- Jul 21, 1999
- 6 x 9.25 in.
- 56 tables
In this book, the distinguished scholar Hanna Batatu presents a comprehensive analysis of the recent social, economic, and political evolution of Syria’s peasantry, the segment of society from which the current holders of political power stem. Batatu focuses mainly on the twentieth century and, in particular, on the Ba`th movement, the structures of power after the military coup d’état of 1963, and the era of îvfiz al-Asad, Syria’s first ruler of peasant extraction. Without seeking to prove any single theory about Syrian life, he offers a uniquely rich and detailed account of how power was transferred from one demographic group to another and how that power is maintained today.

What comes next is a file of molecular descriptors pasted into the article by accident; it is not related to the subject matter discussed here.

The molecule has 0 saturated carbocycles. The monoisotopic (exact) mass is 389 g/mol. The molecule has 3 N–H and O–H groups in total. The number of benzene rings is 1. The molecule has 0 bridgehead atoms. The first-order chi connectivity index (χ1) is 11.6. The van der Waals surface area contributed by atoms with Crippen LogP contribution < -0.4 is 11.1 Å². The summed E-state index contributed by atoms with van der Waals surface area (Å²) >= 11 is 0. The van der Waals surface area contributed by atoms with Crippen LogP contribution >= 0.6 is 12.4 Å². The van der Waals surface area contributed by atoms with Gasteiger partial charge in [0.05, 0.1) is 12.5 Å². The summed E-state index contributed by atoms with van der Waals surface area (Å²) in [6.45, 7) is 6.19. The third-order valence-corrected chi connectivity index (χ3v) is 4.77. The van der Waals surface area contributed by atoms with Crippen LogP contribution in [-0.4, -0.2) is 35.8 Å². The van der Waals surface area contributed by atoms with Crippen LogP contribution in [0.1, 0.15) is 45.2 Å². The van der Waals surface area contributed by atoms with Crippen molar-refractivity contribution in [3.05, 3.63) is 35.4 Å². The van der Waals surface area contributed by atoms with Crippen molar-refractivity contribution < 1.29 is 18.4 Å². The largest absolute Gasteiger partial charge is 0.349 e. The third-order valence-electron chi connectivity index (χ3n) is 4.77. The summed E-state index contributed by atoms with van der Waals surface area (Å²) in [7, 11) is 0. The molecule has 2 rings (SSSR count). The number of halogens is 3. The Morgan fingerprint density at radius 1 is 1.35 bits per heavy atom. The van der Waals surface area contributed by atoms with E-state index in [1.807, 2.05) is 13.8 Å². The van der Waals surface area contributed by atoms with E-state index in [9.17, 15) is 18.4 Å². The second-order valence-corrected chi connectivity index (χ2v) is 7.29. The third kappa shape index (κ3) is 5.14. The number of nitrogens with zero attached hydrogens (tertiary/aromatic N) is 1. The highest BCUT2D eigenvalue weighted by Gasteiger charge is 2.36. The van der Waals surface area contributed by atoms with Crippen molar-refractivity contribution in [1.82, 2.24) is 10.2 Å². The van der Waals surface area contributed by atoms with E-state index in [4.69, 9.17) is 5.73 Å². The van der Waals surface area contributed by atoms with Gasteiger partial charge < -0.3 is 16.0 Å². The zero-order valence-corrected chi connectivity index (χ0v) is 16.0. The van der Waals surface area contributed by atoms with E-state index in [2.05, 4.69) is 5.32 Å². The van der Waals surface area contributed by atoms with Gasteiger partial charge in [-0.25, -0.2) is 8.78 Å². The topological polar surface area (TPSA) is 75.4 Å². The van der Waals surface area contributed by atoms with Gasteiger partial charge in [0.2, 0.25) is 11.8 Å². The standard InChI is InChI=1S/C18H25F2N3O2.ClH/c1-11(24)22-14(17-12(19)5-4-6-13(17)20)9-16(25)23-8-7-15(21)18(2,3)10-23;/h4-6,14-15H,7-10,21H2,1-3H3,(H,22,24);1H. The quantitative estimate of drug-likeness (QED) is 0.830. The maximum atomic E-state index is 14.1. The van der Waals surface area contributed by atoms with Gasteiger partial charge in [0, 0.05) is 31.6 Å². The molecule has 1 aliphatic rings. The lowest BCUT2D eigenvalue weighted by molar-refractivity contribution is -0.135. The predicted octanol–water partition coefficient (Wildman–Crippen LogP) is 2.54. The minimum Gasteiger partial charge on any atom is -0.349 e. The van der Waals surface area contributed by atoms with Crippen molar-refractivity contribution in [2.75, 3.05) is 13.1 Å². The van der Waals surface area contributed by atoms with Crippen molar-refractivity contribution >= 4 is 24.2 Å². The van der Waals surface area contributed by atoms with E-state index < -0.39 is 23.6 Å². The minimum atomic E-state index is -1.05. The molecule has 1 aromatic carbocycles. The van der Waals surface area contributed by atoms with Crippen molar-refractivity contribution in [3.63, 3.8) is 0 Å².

Batatu begins by examining social differences among Syria’s peasants and the evolution of their mode of life and economic circumstances. He then scrutinizes the peasants’ forms of consciousness, organization, and behavior in Ottoman and Mandate times and prior to the Ba`thists’ rise to power. He explores the rural aspects of Ba`thism and shows that it was not a single force but a plurality of interrelated groups—prominent among them the descendants of the lesser rural notables—with different social goals and mental horizons. The book also provides a perceptive account of President Asad, his personality and conduct, and the characteristics and power structures of his regime. Batatu draws throughout on a wide range of socioeconomic and biographical information and on personal interviews with Syrian peasants and political leaders, offering invaluable insights into the complexities of a country and a regime that have long been poorly understood by outsiders.